I started blogging nine months ago. Before that I had been reading the blogs of a select few women: Ann Voskamp and some women from (in)courage. One of the women who had caught my heart from the beginning was Bonnie Gray. Every time she was a featured blogger for (in)courage, I would sit up and listen. Her story was unfolding in a very different way when I "met" her. She had been an outwardly successful woman and a prolific writer on the verge of writing a book when she was ambushed by a panic attack and subsequently diagnosed with PTSD as a result of latent childhood traumas she endured.
When I started my own blog, I began joining Bonnie every Thursday in what she then called her "Faith Jam" where she would lay out a writing prompt and we would write our own posts in response to the prompt and then link them up with her. Her prompts and her writing have always dared me to go deeper and further and to be more vulnerable than any other. I call my writings from those link ups "Courageous Writing" because it takes some guts to put the inner world out there for the whole world to see.
I'm strong enough for that now. I wasn't always.
A few months ago I had the amazing and humbling privilege of being invited to join Bonnie's "book launch" team. The book she has written was not the one she started out to write. Isn't that just like God! He knows where He has us headed (and half the time if He let us in on the secret we'd pull our covers up and not put one foot on the floor again ... but when we go through what it takes to walk into His vision, we are always the better for it). Being a part of the launch team I got a free copy of Bonnie's book to preview and agreed to help her by writing a review article on my blog. I was more than glad (eager!) to help in this way and figured I'd just breeze through the book and feel refreshed and reminded of the importance of rest, write my post and move on.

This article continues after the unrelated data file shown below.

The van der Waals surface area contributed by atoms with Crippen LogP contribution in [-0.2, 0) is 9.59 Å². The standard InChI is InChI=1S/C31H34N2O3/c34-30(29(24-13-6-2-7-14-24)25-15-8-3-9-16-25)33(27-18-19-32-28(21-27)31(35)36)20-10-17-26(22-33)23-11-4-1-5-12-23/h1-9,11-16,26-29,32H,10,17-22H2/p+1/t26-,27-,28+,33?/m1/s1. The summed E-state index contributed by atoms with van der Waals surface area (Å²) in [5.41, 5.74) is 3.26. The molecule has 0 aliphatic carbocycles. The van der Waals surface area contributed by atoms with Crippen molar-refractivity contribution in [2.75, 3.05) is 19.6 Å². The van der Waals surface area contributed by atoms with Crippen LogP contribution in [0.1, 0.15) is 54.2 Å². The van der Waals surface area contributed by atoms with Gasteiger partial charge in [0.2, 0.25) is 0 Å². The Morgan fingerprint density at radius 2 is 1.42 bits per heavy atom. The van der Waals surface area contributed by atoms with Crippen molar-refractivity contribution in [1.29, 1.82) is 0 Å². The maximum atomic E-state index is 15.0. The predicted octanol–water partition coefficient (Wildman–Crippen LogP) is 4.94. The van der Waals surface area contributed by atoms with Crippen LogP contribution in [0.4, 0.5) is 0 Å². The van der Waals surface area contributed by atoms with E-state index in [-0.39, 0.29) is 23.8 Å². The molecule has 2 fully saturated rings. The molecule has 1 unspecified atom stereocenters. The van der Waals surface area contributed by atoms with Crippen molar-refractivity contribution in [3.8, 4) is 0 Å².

Well, let me tell you, this is not a book I am going to breeze through. Bonnie's book, Finding Spiritual Whitespace, is not just a poetic look at rest (though it is that) or an invitation to a deeper walk with God (it is that too), it is her memoir of very painful childhood experiences and how God used the healing journey she has been on to bring her to a place of inner rest - whitespace.
At first blush this may seem idyllic and unrealistic or it may, to some of us, seem a bit self-focused. After all, isn't the Christian life about self-sacrifice, suffering and taking up our cross? Where does whitespace and rest come into that picture?
I've been thinking on this a bit, and as God often does, He has been echoing messages about rest into my life ever since I said, "yes" to Bonnie's invitation to join her launch team. Consider the idea of Sabbath. We aren't far into the Bible when God informs us that He rested on the seventh day. He doesn't say it once, He repeats it as though to say -- "Get this: I rested." It was on the seventh day, the day of completion, when God rested and set apart the day as holy, separate, special. Then, in the Ten Commandments, God calls on us to remember the Sabbath day and keep it holy.